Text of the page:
Jaspa Does The ALS Ice Bucket Challenge

ALS Ice BucketI have to admit that I was caught a little off guard on Tuesday, when an American friend of mine, Katherine, nominated me to take part in the ALS Association’s Ice Bucket Challenge. I mean, I expected that Rich and Sue’s names would come up sooner or later, but not for a second did I suspect that someone would challenge me personally.

So, how could I say no?!

 

 

Before the current campaign, I for one was more-or-less unfamiliar with ALS. I’d vaguely heard of it by its other name, Lou Gehrig’s Disease, but I didn’t really know what it was. Now, thanks to the Ice Bucket Challenge, I’m much better informed. So are millions like me. The money raised means we’re that much closer to curing this debilitating disease. And we all had a bit of fun in the process. Amazing!

Yet over the last week or two, there’s been some criticism of the Ice Bucket Challenge’s success. An uncharitable few – no pun intended – claim that ALS doesn’t affect enough people to warrant the attention and donations it’s been getting. It all sounds like sour grapes to me. Let them tell those suffering from ALS, or with loved-ones affected by it, that there are more ‘worthy’ charities. It’s all a matter of perspective.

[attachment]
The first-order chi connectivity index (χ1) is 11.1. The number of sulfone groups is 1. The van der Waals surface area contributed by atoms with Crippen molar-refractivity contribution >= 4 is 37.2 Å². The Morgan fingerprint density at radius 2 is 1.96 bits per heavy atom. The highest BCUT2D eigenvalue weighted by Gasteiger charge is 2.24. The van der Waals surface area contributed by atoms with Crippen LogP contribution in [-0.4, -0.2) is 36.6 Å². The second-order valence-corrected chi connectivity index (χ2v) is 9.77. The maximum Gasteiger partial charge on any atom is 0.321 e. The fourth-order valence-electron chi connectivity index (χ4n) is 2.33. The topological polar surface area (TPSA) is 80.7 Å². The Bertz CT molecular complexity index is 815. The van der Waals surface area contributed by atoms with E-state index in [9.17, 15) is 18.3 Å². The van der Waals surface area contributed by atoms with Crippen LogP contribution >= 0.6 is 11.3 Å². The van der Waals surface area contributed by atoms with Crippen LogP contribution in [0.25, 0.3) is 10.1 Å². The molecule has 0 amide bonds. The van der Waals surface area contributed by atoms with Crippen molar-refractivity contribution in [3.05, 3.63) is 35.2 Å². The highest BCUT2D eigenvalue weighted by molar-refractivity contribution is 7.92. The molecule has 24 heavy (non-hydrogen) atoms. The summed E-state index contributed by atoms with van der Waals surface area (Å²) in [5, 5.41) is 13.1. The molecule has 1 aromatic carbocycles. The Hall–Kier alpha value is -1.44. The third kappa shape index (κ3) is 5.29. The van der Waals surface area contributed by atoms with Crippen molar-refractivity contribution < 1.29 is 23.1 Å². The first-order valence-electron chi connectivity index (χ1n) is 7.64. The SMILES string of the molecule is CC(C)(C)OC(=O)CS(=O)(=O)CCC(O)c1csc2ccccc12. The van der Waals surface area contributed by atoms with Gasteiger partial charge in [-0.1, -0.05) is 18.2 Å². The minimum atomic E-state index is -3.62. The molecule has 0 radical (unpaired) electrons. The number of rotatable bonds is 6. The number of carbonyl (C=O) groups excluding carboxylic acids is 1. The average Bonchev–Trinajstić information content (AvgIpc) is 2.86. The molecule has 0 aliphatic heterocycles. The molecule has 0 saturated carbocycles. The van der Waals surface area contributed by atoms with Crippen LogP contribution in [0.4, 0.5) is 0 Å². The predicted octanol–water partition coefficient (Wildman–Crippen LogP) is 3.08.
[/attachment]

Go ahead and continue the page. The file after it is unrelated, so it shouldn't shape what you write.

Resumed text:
Whether you’re for it or against it, you have to admit that whoever came up with the Ice Bucket Challenge is a marketing genius. I wish I had someone like that helping me promote the Jaspa’s Journey books!

If you watched the video above you’ll know that after completing the Ice Bucket Challenge myself, in turn nominated my fellow Jaspa’s Journey characters. And I’m proud to say, they stepped up:

I also nominated all my followers on Facebook, Twitter, Instagram and Tumblr… and WordPress. Which means you!

I’d love it if anyone who accepts this nomination, or who has already completed the Ice Bucket Challenge, would post a link to their own video in the comments section below, so I can add them to this post. To get the ball rolling, here’s Rich and Sue’s offering:

And don’t forget to donate!

While you’re cooking up original ways to take part in the ALS Association’s Ice Bucket Challenge, why not sign up and follow my continuing Journeys here at Jaspa’s Journal, or through my websiteFacebook, Twitter, Instagram and Tumblr?

And if that’s not enough for you, there are now three Jaspa’s Journey novels to enjoy as ebooks! Perfect for Kids 8 – 80!